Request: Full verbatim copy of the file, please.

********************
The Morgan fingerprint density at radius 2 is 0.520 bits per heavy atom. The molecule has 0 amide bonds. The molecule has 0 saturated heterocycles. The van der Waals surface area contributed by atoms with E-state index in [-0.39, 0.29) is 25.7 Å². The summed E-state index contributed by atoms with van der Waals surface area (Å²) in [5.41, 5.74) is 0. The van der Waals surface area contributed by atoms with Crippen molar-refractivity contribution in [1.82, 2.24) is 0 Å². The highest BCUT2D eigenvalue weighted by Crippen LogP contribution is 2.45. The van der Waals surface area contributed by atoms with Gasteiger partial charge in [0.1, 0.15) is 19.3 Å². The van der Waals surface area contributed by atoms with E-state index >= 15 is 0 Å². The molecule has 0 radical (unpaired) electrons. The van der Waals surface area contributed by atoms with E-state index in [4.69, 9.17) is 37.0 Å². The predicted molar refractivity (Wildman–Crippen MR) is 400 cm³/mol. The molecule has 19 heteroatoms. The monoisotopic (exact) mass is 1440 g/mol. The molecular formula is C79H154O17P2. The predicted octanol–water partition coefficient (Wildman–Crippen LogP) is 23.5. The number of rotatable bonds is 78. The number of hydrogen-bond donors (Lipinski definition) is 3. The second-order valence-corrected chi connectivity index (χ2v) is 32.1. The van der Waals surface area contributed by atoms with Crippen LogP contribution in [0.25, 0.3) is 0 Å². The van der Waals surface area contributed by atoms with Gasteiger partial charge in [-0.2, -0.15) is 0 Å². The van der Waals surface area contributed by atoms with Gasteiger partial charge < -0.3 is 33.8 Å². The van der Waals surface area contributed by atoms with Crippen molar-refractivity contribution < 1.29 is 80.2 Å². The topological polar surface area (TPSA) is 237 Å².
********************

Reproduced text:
The Morgan fingerprint density at radius 2 is 0.520 bits per heavy atom. The molecule has 0 amide bonds. The molecule has 0 saturated heterocycles. The van der Waals surface area contributed by atoms with E-state index in [-0.39, 0.29) is 25.7 Å². The summed E-state index contributed by atoms with van der Waals surface area (Å²) in [5.41, 5.74) is 0. The van der Waals surface area contributed by atoms with Crippen molar-refractivity contribution in [1.82, 2.24) is 0 Å². The highest BCUT2D eigenvalue weighted by Crippen LogP contribution is 2.45. The van der Waals surface area contributed by atoms with Gasteiger partial charge in [0.1, 0.15) is 19.3 Å². The van der Waals surface area contributed by atoms with E-state index >= 15 is 0 Å². The molecule has 0 radical (unpaired) electrons. The van der Waals surface area contributed by atoms with E-state index in [4.69, 9.17) is 37.0 Å². The predicted molar refractivity (Wildman–Crippen MR) is 400 cm³/mol. The molecule has 19 heteroatoms. The monoisotopic (exact) mass is 1440 g/mol. The molecular formula is C79H154O17P2. The predicted octanol–water partition coefficient (Wildman–Crippen LogP) is 23.5. The number of rotatable bonds is 78. The number of hydrogen-bond donors (Lipinski definition) is 3. The second-order valence-corrected chi connectivity index (χ2v) is 32.1. The van der Waals surface area contributed by atoms with Crippen LogP contribution in [0.25, 0.3) is 0 Å². The van der Waals surface area contributed by atoms with Gasteiger partial charge in [-0.2, -0.15) is 0 Å². The van der Waals surface area contributed by atoms with Gasteiger partial charge < -0.3 is 33.8 Å². The van der Waals surface area contributed by atoms with Crippen molar-refractivity contribution < 1.29 is 80.2 Å². The topological polar surface area (TPSA) is 237 Å².